Hardly a week goes by without another disclosure of machinations by the financial sector to maximise profit at the expense of the general public. We are seeing the repercussions of the worst financial crisis since the Depression. Yet for many it looks as though our mighty legal system has been outmanoeuvred by the ingenuity of the bankers, the Masters of the Universe, and their slick legal and accounting advisers.
Despite the mis-selling of dodgy financial products, despite reckless risk-taking of a venal kind and despite the rigging of the interbank interest rates, the law appears supine. Where are the prosecutions? Where has the law been when we needed it? Where’s the justice? The relationship between law and commerce is historic. These two fundamental elements in our society have been intertwined. It has always seemed to me that capitalism has flourished particularly well under the common law because unlike other legal systems the common law is permissive. We can do what we like, unless it is specifically prohibited by law. We are not as rule-bound and codified as other legal systems. We vest real discretion in the hands of judges. Our law is flexible. It adapts to the new.
However, that same permissiveness has probably allowed abuses that should never have been countenanced. I wonder whether the law, just like politicians, has been somewhat half-hearted in its attempts to call modern day merchants to account, allowing a financial elite to dance too close to the threshold of law, playing fast and loose with legality. Perhaps the law has been too deferential, with its main players too close to the groups who claimed they were producing the nation’s wealth but were really only increasing their own.
It has clearly been forgotten that when Adam Smith wrote The Wealth of Nations about the role of markets and the benefits of capitalism, he partnered it with another book, The Theory of Moral Sentiments. His argument was that markets had to travel alongside a framework of ethics, a sense of honour, a belief that the purpose of creating wealth was for the common good, for the betterment of the nation as a whole not just for individual enrichment. That piece of his work seems to have bitten the dust. The decline of ethics across our great institutions – parliament, the press, the police and the City – should be a source of national grief.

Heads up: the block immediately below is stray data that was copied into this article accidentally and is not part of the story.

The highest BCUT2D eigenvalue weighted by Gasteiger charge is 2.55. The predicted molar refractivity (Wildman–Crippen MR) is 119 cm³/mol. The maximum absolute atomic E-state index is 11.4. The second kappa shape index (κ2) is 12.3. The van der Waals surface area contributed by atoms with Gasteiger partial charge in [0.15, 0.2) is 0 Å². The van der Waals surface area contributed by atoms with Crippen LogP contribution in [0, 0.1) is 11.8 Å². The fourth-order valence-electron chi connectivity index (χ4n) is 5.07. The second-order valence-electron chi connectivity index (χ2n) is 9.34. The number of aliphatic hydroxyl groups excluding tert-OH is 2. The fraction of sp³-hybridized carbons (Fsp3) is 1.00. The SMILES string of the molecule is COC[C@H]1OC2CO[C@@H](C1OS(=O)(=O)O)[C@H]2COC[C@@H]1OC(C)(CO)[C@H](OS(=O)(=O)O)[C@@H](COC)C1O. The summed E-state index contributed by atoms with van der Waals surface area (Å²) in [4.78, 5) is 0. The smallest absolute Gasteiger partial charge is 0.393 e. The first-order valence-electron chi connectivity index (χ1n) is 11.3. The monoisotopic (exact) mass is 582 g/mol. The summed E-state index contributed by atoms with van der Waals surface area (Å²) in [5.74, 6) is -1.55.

People are angry at the perceived injustice of a system that jails people who steal shoes, trainers and flatscreen TVs but seems incapable of dealing with high-level fraud and profiteering. The public abhors benefit scroungers and fraudsters but they are now feeling just as strongly about white-collar deviance. What is so interesting, to me, is that already the cry is going up that this is mob rule, that bankers are being unfairly vilified – a call for fairness that is noticeably absent when it is the poor who are in the firing line.
There is also a fear being expressed that Britain will lose its place as a global financial centre if we talk about curbing salaries and bonuses or creating a better regulatory structure. Caution is urged about shining too much light on the City’s shortcomings because of negative consequences. But we may be losing something more valuable if we play by the gamblers’ rules. Markets are essential to our commercial viability, but the development of turbo-charged capitalism is becoming a corrupting force in our society. The cost to the social fabric is huge.
Law needs public trust. Of course, we should not succumb to populist fury and a desire to put in the dock people whose offence is ethical rather than criminal. However, this crisis may be a moment to talk again about ethical standards and about the role of law. It might also be a time to revisit what we mean by justice.